Six Famous Last Nights of the Proms

As the 2018 BBC Proms draws to a close we look back at six famous Last Nights

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Six Famous Last Nights of the Proms
Last Night of the Proms
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Six Famous Last Nights

 

1941

The Queen’s Hall was destroyed in 1941 but the Proms survived, sponsored by the BBC. Sir Henry Wood gave a speech of thanks at the end in the new venue, the Albert Hall.

 

1967

Malcolm Sargent, chief conductor of the Proms since 1947, appeared from his terminal sick-bed to announce his re-appearance the following year. The gods had other plans.

 

1995

Sir John Drummond commissioned a piece from Harrison Birtwistle for the first half of the Last Night but Panic was performed in the sacred second half! The phones were jammed.

 

1996

Nicholas Kenyon took the Proms outside to a different audience. The Last Night now appeared like a pop concert in the park.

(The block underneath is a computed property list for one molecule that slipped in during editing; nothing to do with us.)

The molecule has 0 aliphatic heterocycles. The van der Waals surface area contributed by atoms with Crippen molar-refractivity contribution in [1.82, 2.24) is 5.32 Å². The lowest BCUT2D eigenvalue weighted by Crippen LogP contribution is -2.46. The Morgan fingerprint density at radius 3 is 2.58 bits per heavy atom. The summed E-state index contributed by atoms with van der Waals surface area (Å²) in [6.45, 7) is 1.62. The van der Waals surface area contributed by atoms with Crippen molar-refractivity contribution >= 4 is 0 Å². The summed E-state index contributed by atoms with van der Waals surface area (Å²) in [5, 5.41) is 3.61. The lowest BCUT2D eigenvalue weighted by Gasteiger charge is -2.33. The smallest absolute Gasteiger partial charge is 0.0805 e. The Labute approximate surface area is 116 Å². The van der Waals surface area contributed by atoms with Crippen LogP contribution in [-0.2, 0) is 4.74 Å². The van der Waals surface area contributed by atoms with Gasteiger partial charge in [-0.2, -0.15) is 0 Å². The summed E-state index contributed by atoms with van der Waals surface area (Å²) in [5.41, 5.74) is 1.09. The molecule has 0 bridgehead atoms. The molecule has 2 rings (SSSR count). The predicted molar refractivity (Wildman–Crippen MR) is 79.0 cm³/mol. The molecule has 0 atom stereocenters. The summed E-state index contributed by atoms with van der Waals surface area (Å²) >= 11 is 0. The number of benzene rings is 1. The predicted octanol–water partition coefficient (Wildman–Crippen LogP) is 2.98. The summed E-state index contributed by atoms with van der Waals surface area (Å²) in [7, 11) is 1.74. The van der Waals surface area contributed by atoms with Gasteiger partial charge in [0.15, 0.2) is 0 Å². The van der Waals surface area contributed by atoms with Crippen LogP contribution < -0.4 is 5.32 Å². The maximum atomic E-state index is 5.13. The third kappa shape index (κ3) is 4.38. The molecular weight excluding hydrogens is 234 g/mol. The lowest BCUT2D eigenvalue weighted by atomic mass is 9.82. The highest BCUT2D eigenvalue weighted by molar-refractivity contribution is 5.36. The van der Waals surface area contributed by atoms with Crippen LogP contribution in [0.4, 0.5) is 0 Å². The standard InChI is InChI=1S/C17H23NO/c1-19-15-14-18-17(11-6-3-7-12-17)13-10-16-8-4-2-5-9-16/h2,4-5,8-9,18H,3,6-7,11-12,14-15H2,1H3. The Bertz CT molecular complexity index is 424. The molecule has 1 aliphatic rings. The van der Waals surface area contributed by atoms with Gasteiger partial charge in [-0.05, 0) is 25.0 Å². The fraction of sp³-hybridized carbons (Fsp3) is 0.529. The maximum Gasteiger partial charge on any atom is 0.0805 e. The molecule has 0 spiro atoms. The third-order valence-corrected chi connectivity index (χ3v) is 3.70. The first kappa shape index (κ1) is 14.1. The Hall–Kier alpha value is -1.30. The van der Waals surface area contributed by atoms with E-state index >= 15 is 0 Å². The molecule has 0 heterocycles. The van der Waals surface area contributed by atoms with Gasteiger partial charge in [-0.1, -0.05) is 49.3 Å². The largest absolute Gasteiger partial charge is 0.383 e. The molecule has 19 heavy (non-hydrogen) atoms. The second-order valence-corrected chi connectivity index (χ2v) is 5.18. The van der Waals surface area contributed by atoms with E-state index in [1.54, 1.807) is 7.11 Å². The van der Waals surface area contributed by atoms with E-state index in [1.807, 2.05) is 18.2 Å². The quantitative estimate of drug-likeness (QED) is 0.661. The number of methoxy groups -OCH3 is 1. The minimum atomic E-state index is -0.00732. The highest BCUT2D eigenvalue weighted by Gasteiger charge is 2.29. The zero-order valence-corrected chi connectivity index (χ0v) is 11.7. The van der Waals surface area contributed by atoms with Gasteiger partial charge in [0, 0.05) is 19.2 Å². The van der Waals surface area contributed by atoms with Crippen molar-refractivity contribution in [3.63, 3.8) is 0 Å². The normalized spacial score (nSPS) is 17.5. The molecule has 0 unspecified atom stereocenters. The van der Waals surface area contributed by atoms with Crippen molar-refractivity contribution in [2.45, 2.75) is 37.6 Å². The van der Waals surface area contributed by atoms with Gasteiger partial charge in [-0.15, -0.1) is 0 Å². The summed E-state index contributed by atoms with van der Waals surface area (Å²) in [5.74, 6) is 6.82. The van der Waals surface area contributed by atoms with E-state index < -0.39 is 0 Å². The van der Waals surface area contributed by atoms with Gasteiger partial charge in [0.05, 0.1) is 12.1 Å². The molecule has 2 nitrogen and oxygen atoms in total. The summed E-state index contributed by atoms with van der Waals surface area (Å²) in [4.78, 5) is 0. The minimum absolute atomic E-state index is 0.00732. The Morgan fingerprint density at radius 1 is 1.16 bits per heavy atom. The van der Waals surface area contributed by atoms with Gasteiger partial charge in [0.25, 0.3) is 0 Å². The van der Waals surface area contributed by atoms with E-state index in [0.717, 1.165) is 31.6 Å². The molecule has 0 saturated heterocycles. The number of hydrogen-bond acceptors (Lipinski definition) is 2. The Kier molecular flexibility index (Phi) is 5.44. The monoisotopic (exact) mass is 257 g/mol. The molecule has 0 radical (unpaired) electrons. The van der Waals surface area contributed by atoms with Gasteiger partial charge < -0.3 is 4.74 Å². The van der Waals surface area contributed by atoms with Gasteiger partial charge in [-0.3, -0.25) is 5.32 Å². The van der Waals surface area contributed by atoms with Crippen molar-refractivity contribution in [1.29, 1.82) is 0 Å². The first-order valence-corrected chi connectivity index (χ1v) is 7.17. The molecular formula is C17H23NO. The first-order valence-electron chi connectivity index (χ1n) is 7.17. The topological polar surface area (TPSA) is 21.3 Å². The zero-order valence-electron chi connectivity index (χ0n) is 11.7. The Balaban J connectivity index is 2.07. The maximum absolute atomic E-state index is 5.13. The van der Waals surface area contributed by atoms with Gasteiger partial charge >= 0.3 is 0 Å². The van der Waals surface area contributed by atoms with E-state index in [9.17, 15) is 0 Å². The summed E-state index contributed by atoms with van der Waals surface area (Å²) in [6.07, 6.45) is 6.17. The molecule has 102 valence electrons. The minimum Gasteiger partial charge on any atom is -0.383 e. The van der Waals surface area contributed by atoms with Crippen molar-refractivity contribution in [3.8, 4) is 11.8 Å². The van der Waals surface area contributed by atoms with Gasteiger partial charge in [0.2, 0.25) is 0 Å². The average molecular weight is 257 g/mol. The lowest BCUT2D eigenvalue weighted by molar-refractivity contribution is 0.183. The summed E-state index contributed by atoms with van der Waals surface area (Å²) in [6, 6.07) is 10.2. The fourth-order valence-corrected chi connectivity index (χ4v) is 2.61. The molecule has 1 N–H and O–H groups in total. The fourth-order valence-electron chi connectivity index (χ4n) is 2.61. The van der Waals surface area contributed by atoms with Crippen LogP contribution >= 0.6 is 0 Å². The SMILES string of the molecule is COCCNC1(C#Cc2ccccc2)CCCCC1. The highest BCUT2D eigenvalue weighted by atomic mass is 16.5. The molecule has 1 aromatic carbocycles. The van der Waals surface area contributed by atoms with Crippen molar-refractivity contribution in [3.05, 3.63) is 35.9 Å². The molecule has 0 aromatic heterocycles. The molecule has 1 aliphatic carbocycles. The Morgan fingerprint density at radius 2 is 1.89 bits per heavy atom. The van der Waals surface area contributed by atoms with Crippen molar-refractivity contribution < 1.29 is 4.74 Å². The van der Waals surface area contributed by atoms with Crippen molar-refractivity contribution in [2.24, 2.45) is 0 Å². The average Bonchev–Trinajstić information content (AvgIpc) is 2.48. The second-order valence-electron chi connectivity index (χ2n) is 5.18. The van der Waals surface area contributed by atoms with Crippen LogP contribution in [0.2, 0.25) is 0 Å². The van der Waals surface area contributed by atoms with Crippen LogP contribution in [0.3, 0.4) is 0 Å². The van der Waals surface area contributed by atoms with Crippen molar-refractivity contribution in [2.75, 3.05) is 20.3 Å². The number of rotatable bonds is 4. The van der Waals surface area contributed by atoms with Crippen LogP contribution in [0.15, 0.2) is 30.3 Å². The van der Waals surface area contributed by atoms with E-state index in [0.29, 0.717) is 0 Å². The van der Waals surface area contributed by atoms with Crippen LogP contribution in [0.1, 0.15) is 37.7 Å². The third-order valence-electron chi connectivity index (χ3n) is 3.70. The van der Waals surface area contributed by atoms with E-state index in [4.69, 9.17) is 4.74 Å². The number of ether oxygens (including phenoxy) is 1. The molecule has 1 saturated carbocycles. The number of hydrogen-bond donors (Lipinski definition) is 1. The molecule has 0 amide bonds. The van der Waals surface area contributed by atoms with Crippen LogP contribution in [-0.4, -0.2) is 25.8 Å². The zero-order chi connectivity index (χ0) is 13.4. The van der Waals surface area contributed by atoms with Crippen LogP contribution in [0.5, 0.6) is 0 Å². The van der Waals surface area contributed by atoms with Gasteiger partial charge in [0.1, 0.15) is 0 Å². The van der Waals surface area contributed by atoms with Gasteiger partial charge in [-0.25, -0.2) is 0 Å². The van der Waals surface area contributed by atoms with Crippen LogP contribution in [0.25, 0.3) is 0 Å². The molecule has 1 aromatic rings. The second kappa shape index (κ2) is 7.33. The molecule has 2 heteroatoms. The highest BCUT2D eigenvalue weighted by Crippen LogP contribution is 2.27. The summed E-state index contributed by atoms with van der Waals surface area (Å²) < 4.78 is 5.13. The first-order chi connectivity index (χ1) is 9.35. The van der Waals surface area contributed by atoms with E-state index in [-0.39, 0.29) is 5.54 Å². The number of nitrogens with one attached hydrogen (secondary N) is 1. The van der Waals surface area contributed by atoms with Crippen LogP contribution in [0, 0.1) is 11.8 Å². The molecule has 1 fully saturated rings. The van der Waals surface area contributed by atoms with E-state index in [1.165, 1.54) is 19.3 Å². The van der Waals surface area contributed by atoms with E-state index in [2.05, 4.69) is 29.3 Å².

2001

Following the 9/11 attacks, the Last Night programme on 15 September was changed, omitting ‘Land of Hope & Glory’ and ‘Rule Britannia’ and including Barber’s Adagio.

 

2013

Marin Alsop made history by becoming the first woman to conduct the Last Night. In her speech she said 'I’m incredibly honoured and proud to have this title, but I have to say I’m still quite shocked that it can be 2013 and there can still be firsts for women … Here’s to the second, third, fourths, fifths, hundredths to come.'

 

Original text (for first five) by Roderick Swanson

 

 

What's on at the Proms tonight?

Prom 75, Saturday 8 September, 7.15pm

Programme to include:

Roxanna Panufnik Songs of Darkness, Dreams of Light (BBC commission: world premiere)
Stanford Songs of the Sea
Parry Blest Pair of Sirens
Milhaud Scaramouche
Rodgers Carousel – ‘Soliloquy’
Arr. Wood Fantasia on British Sea-Songs
Arne, arr. Sargent Rule, Britannia!
Elgar Pomp and Circumstance March No. 1 in D major (‘Land of Hope and Glory’)
Parry, orch. Elgar Jerusalem
The National Anthem
Auld Lang Syne

Jess Gillam (saxophone)
Gerald Finley (baritone)
BBC Singers
BBC Symphony Orchestra and Chorus/Andrew Davis

The Prom will be broadcast live on BBC Radio 3

The first half will be broadcast live on BBC Two, the second half on BBC One

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